The balance has been tipped, and the dominoes are falling. The recent shutdown of Silicon Valley Bank (SVB) is all the talk right now, and concerns that it will spread across industries are widespread, while legendary investor Michael J. Burry reiterates that he does not see true danger here. Following the shutdown, Signature Bank and First Republic Bank may be facing the same situation, as their stock prices are down 28% and 73%, respectively, since last week. The Nasdaq Bank Index also reported 21.36% losses in the same period. While it is not the end of the banking sector, it is certainly a major hurdle for the Federal Reserve to maintain the stability of the US dollar.


Wall Street fell on Monday as investors worried about the spread of the Silicon Valley Bank collapse. However, the Nasdaq composite ended higher due to hopes of the Federal Reserve easing up on interest rate hikes. Regulators restored investor confidence after SVB Financial's sudden shutdown, and defensive utilities rose as one of the best-performing sectors. The market expects the Fed to not raise rates this month and enter a pause period as the 6-month Treasury fell to 4.75%.


Gold is soaring as Silicon Valley Bank's crash sparks contagion fears and investors doubt the Fed's rate hike plans. The yellow metal has two tailwinds: risk aversion and lower interest rates. But gold needs to break some key levels to keep rising. Tuesday's inflation data will be crucial for gold. However, if the mood changes, gold could plunge sharply.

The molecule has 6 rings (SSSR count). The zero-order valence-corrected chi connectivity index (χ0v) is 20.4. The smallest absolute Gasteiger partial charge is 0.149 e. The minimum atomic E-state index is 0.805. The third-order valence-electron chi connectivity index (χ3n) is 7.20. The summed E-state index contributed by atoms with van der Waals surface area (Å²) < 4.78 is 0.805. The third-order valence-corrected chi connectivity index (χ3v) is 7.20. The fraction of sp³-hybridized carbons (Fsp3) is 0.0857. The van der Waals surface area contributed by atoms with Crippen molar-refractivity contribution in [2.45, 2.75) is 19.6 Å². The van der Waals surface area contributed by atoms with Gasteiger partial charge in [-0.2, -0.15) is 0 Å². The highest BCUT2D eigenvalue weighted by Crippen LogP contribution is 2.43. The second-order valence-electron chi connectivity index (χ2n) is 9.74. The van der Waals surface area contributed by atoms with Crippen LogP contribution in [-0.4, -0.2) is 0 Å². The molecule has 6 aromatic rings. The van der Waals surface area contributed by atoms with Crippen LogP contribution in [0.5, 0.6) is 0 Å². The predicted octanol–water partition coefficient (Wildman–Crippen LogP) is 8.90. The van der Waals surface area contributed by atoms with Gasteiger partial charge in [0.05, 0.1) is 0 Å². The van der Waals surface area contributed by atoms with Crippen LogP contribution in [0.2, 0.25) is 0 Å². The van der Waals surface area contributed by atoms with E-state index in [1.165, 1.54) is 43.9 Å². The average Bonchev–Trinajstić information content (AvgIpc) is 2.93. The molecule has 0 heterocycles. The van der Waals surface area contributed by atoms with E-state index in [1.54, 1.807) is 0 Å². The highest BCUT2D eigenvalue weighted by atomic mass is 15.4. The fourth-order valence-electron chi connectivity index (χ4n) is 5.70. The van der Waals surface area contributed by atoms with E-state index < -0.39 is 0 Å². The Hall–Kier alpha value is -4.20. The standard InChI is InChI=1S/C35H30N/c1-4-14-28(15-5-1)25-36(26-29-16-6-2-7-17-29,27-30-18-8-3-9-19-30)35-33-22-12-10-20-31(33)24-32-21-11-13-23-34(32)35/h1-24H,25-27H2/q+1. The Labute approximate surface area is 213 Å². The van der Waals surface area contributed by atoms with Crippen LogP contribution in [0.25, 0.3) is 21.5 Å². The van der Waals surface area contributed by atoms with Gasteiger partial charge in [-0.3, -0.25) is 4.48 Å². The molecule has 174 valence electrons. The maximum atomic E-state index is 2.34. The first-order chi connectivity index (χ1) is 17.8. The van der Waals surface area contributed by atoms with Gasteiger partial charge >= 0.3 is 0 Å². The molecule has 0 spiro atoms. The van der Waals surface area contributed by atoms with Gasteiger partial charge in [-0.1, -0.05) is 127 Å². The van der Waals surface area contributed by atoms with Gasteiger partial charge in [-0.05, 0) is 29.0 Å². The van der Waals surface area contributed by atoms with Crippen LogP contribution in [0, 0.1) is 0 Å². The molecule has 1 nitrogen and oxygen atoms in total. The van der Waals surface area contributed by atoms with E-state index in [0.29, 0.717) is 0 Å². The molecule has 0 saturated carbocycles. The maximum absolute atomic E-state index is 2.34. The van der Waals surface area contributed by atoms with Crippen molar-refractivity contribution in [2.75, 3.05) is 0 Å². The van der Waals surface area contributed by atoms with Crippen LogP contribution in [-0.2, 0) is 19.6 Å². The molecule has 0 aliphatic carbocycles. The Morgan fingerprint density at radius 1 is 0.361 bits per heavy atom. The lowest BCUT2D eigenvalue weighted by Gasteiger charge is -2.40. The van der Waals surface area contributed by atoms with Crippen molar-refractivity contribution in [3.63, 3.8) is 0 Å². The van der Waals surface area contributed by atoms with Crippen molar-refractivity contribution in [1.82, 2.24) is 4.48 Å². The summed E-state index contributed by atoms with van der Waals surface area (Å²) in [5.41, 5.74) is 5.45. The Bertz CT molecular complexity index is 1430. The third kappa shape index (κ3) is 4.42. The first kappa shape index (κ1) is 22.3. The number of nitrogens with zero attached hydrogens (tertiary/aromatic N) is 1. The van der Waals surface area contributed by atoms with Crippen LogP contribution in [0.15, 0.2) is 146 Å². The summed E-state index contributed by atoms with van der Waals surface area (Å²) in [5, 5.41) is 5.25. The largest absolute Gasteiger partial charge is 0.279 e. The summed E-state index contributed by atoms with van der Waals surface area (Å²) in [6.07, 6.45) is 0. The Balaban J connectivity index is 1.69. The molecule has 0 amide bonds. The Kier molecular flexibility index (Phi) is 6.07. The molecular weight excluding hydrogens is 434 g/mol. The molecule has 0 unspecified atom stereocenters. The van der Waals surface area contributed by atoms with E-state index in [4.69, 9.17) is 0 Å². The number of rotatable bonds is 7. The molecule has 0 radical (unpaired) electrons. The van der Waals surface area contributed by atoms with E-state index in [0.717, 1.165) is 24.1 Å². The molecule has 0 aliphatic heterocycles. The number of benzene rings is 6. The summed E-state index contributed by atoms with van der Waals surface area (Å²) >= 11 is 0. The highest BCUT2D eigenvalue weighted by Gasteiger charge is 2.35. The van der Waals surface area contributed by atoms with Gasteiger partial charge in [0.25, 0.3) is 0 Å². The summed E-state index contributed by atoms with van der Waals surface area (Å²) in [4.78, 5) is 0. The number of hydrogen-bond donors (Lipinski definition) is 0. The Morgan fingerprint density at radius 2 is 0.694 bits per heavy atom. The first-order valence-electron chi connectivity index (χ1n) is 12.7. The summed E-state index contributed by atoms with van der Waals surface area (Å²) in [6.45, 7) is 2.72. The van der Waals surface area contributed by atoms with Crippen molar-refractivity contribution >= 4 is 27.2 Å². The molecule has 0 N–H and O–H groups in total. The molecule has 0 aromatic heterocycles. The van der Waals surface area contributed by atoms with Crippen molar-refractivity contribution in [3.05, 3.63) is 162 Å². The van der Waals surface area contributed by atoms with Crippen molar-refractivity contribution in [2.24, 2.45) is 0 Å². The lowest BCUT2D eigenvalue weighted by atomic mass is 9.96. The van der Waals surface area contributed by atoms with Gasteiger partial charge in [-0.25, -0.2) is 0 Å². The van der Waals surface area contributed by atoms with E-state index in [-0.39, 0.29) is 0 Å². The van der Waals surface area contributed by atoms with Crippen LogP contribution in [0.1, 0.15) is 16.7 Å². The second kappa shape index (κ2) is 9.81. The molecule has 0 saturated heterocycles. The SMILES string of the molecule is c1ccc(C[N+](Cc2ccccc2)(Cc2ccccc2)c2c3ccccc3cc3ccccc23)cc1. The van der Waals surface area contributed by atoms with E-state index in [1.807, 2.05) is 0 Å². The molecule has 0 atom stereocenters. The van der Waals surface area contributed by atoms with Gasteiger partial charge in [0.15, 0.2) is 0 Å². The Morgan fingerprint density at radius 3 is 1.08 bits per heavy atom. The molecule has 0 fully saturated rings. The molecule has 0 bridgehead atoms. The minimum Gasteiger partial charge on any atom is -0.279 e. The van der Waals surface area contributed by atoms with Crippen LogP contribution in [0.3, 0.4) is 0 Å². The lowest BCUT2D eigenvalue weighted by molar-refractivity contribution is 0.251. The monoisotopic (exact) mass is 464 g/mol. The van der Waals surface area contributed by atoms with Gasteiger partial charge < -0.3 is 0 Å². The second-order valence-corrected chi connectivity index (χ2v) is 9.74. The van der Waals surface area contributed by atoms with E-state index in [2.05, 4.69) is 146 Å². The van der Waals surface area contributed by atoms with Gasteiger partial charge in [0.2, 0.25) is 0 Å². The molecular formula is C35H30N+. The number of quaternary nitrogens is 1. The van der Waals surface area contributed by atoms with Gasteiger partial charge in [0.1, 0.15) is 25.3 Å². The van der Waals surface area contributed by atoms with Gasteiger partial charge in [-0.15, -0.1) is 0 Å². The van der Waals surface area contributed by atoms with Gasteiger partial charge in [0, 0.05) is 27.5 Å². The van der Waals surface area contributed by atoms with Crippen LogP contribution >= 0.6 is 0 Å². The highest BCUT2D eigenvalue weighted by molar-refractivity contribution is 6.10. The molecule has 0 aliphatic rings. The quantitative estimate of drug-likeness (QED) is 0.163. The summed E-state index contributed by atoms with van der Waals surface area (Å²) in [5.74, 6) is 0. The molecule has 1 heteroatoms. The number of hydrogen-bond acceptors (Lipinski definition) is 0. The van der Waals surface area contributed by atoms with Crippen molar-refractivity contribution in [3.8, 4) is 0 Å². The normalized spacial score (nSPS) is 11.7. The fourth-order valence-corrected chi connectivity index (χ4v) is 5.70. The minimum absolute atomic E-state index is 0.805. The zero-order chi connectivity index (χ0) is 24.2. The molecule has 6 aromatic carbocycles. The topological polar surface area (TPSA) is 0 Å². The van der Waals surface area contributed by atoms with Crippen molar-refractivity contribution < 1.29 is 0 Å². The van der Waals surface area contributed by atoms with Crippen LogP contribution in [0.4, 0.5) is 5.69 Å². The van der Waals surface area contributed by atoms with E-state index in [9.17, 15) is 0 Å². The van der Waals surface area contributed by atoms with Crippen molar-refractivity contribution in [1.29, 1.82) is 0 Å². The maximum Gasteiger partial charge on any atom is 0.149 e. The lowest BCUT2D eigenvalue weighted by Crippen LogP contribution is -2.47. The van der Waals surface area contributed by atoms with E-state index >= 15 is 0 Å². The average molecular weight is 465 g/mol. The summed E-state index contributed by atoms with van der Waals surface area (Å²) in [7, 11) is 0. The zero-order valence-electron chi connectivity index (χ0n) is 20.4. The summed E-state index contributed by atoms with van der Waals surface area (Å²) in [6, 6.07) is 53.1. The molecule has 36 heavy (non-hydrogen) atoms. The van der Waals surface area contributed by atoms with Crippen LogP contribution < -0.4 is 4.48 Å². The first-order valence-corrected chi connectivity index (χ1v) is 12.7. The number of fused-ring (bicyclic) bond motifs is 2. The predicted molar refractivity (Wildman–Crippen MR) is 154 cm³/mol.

Both Brent crude and U.S. West Texas Intermediate crude dropped 3.3% due to a potential financial crisis following the collapse of Silicon Valley Bank. Additionally, signs of a weaker-than-expected economic recovery in China, reflected in the country's low February inflation rate, also contributed to the drop in oil prices. U.S. oil inventories and China's industrial production data on Tuesday are expected to be the main drivers of oil prices this week.


The dollar weakened on Monday as markets anticipated the Fed would slow or halt its interest rate hikes to curb economy-wide weakness after the collapse of Silicon Valley Bank. The Fed announced a new funding programme, the Bank Term Funding Program (BTFP), to eliminate an institution's need to sell high-quality securities in times of stress.